All email users across the UK have been warned about a dangerous new scam that could end up costing them money. The UK Government has just issued a new alert about a bogus email that cyber criminals are spreading where they pose as Her Majesty’s Revenue and Customs (HMRC). The recipient is told that HMRC has detected a ‘failed direct debit’ and to fix this issue they need to send across some information.
But this is all just part of an elaborate con to steal sensitive data from unsuspecting Gmail, Hotmail and Outlook users.
Details that are at risk as part of the scam include personal and financial information. Clearly, if online crooks get hold of these banking details it could lead to a victim being left seriously out of pocket.
Alerting email users to the threat, the official HMRC Twitter account posted: “We’ve picked up a new scam where criminals email people a fake ‘failed direct debit’ alert, pretending to be from HMRC, to steal their personal and financial details.
“This is a SCAM”.
Anyone who receives this message in their Gmail, Outlook or Hotmail account is advised to report it to the Government.
You can report suspicious emails in a number of different ways including forwarding them to the address [email protected]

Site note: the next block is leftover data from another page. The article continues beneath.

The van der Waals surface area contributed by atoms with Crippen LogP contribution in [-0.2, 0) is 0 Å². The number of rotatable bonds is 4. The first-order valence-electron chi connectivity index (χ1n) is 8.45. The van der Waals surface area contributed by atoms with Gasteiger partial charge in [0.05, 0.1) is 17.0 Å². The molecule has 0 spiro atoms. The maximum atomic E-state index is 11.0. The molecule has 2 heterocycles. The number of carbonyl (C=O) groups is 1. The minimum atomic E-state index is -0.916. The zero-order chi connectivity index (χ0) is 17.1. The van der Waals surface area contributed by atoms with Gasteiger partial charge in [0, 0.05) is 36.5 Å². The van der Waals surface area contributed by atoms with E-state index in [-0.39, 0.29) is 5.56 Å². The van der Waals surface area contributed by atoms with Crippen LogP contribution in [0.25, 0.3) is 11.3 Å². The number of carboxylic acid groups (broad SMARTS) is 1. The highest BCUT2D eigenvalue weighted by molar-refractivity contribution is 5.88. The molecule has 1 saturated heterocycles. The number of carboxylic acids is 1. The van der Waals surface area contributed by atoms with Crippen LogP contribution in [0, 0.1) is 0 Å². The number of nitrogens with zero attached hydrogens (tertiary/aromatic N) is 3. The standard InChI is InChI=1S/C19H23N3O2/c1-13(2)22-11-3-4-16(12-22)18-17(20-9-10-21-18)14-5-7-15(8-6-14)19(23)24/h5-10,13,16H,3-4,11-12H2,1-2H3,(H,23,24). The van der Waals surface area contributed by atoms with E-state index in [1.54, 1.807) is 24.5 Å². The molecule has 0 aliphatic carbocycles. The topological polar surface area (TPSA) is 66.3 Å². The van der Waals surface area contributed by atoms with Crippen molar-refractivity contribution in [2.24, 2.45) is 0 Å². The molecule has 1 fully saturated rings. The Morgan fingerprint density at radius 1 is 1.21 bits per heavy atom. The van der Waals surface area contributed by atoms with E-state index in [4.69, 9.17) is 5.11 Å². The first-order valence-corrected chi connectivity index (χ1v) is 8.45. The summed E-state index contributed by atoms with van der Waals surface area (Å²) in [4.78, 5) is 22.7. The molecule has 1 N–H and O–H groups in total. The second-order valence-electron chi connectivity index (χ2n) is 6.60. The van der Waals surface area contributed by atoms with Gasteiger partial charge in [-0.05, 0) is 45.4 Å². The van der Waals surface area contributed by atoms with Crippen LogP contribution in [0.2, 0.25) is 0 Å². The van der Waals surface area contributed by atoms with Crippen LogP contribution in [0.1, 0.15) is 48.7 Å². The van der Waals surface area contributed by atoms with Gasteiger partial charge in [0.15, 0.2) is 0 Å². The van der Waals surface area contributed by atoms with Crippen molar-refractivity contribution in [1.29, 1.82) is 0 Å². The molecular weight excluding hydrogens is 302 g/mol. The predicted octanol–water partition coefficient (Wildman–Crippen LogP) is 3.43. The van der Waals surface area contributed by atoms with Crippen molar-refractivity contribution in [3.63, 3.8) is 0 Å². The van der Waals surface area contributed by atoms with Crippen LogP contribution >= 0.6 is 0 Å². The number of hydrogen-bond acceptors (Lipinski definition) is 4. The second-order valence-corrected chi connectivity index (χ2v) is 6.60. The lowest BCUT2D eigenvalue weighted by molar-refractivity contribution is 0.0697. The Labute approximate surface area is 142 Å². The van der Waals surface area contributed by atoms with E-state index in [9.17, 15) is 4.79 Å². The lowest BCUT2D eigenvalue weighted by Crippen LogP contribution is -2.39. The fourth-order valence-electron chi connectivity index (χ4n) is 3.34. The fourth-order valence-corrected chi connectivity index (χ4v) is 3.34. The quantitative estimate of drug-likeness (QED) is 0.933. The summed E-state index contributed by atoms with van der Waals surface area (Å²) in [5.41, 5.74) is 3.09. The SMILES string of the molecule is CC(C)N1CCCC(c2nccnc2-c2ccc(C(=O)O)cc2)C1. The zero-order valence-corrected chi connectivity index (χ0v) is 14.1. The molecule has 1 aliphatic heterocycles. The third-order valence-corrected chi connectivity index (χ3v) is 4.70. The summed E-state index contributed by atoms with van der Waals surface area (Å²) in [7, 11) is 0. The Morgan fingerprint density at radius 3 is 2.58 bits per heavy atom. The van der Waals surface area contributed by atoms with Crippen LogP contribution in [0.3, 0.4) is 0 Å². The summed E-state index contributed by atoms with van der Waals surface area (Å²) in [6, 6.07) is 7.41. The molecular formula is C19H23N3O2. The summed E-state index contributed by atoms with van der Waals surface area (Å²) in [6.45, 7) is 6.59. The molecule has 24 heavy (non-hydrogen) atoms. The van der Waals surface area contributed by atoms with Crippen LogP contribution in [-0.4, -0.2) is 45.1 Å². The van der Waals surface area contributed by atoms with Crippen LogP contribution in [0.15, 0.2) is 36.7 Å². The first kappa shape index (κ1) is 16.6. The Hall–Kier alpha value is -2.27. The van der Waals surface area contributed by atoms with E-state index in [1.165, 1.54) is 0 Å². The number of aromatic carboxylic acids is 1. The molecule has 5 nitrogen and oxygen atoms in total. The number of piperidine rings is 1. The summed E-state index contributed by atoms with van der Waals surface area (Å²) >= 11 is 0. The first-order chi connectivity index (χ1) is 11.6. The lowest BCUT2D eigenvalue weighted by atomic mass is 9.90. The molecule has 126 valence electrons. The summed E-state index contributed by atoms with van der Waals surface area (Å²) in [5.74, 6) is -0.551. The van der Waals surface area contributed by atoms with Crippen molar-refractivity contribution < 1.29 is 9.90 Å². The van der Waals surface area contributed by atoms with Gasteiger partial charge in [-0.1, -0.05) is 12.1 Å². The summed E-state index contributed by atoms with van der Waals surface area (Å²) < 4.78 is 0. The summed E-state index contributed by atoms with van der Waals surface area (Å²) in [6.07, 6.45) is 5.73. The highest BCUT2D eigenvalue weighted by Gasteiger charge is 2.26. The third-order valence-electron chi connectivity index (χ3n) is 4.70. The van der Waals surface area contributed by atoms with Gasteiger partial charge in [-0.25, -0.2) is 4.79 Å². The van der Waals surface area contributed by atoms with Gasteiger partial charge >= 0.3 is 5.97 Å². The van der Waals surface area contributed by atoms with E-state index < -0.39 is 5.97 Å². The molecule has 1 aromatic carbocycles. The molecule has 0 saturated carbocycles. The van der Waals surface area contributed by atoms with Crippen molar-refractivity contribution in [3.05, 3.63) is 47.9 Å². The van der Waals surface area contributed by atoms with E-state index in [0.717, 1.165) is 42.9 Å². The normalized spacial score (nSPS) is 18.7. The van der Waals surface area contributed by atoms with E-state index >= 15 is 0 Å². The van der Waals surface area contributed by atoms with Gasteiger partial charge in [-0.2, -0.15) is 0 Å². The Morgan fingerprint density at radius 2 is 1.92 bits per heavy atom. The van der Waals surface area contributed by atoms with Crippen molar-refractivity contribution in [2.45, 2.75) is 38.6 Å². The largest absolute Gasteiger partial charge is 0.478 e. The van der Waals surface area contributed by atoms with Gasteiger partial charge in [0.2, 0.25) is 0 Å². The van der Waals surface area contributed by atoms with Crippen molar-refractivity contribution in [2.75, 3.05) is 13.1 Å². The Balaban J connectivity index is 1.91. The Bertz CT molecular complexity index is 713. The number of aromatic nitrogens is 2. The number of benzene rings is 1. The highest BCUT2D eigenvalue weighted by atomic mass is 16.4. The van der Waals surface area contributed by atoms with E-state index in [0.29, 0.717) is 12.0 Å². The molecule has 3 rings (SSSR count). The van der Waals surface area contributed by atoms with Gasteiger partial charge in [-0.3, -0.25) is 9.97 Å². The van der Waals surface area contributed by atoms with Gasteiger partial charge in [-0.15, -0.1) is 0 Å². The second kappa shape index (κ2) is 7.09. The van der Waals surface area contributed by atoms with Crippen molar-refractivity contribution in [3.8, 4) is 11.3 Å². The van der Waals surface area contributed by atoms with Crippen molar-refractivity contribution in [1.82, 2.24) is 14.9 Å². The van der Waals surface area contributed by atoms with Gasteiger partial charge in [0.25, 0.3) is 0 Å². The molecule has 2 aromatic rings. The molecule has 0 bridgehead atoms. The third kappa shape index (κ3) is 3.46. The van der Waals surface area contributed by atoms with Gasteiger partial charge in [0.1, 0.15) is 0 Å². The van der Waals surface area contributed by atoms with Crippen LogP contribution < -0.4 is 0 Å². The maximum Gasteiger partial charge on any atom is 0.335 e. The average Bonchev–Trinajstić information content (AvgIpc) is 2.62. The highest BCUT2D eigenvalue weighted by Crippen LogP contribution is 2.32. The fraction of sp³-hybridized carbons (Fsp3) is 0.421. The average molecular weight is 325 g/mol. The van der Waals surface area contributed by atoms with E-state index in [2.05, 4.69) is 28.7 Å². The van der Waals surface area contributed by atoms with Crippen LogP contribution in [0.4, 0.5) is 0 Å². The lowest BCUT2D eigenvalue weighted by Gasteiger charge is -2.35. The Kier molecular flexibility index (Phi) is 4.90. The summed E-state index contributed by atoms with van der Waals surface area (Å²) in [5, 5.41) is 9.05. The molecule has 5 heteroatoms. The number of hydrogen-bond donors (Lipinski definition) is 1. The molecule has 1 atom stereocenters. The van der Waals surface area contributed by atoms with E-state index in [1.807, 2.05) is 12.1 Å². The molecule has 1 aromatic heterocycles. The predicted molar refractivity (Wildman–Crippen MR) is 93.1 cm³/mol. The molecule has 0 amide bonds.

Advising people on how to report a suspicious email – and how to spot one – the Government urges: “To help us deal with your email as quickly as possible, you should give details of what you’re reporting in the subject line (for example ‘Suspicious email address’).
“HMRC will never send notifications of a tax rebate or ask you to disclose personal or payment information by email.
“We may share your email address and phone number with other organisations to close down the scam.”
Besides requests to send across personal or financial information, there are other tell-tale signs to spotting a scam message – whether that’s over email or text.
This includes odd spellings or typos, as official correspondences from major organisations shouldn’t have these errors, any urgent messages that try to strike fear and telling people to act quickly, or anything suspicious about where the message came from.
For instance, if you receive a text message from a big name company it should invariably have the company’s name as the sender – instead of a number – even if this is the first time you’re hearing from the firm.
While if it’s an official email from a big name company the sender’s email address should be linked to the official domain of the organisation in question, not tied to a Gmail or Hotmail account for instance or featuring any garbled text in it.